Sophistication May Vary (Am I boring you?)

I’m pretty confident that there is a wide range of social media sophistication of the Web Strategy Blog readers.

I get questions that are very novice, but those that are very advanced tell me they’re still learning something once in a while. The same is true on my interactions with clients, there’s a small group of the very sophisticated, but most are trying to answer the ‘how do we do it’. Very few are in the ‘what is it stage’ when it comes to social media.

David Churbuck from Lenovo is in the sophisticated camp and moans that I’m writing posts for the novice community “let’s step up the analysis and look at the hard questions, not the thumbsuckers”. He’s right ya know, but here’s an explanation:

Some of my posts are aimed at the novices but it’s because I refer people to these starter posts to save me time. The Social Media FAQ series and the 3 Impossible conversations (the one David complains about) is for that.

If you’re in the medium stage, and are convinced that you understand social media but need to jump forward quickly, read these posts.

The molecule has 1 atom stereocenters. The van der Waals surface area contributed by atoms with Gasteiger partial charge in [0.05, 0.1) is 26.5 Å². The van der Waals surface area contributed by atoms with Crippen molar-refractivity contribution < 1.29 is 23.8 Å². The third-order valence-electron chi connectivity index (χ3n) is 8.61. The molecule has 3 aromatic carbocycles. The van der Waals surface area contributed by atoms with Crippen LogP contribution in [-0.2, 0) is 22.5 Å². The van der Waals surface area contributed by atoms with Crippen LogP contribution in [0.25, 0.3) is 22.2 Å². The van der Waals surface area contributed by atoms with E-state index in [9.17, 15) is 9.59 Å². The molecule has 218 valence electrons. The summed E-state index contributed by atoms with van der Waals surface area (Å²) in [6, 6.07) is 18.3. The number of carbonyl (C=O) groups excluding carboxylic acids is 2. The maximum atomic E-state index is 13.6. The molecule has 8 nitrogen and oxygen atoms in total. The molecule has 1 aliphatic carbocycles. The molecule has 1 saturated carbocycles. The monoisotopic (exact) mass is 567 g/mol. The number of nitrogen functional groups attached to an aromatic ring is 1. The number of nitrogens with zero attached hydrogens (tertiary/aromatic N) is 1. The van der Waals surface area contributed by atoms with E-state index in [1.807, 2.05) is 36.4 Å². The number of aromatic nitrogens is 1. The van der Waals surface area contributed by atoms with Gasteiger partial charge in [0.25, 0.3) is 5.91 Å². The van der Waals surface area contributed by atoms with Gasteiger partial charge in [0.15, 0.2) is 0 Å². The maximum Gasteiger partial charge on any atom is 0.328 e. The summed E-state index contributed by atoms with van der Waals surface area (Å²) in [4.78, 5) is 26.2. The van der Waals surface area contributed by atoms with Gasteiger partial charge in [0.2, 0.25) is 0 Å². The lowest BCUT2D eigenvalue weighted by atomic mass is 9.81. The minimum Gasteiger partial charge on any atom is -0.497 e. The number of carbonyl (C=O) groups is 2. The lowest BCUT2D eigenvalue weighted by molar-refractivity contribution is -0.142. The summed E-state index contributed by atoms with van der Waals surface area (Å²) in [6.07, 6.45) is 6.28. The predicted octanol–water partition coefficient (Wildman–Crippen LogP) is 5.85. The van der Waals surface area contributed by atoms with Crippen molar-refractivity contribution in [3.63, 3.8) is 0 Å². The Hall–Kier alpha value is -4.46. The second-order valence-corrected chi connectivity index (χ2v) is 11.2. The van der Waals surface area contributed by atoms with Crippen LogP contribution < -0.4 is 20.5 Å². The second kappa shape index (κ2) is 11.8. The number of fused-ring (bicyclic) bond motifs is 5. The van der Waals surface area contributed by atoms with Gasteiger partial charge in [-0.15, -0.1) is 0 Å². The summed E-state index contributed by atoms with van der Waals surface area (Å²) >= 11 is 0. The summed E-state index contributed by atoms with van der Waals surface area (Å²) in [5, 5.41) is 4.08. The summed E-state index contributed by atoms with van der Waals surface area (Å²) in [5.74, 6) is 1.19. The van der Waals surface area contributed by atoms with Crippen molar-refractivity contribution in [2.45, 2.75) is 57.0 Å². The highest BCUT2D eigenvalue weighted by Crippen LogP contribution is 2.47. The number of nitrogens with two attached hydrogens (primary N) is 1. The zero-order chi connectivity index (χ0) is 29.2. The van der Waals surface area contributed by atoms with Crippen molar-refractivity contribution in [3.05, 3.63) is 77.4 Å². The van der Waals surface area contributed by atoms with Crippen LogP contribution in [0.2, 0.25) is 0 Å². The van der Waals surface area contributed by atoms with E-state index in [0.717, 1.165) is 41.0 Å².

Now if you’re on the more sophisticated side, you may benefit on all my posts tagged Web Strategy. If you want to dive in to measurement you’ll need to sift through my posts tagged Social Media Measurement.

I’m grateful for feedback from folks like David (check out his Bio, he’s very seasoned) and I even offered him the opportunity go guest post on this blog to set the bar higher. But if you’re still hungry for advanced content that solves all your business problems, you won’t find those here. While I share a great deal of information on this blog (I work really hard to try to earn your trust and respect) but I reserve 100% of my resource for my clients.

I know I’m never going to please everyone, but lemme tell ya, I walk a real fine line of trying to connect with the community, being mindful to my paying clients, and doing my day job. There really isn’t a lot of folks that have done this to this level, so bear with me while I walk on new ground.

  • Keep up the good work, Jeremiah. The older I get the less I realize I know. I usually think of myself as reasonably sophisticated about “social media” but every time I turn around I’m learning something new. For example, I’m a moderator of the Linkedin Bloggers group on Yahoo! Groups and, you know what? I learn something new there every day, precisely because there is such a wide range of knowledge and experience.

  • I have been developing interactive strategies for many years and often run into situations where i need some third party validation on the fundamentals of “how do we do it”.

    Having a credible source that actually has content geared at the “novice” and written in human terms has been an excellent tool for educating my peers and customers.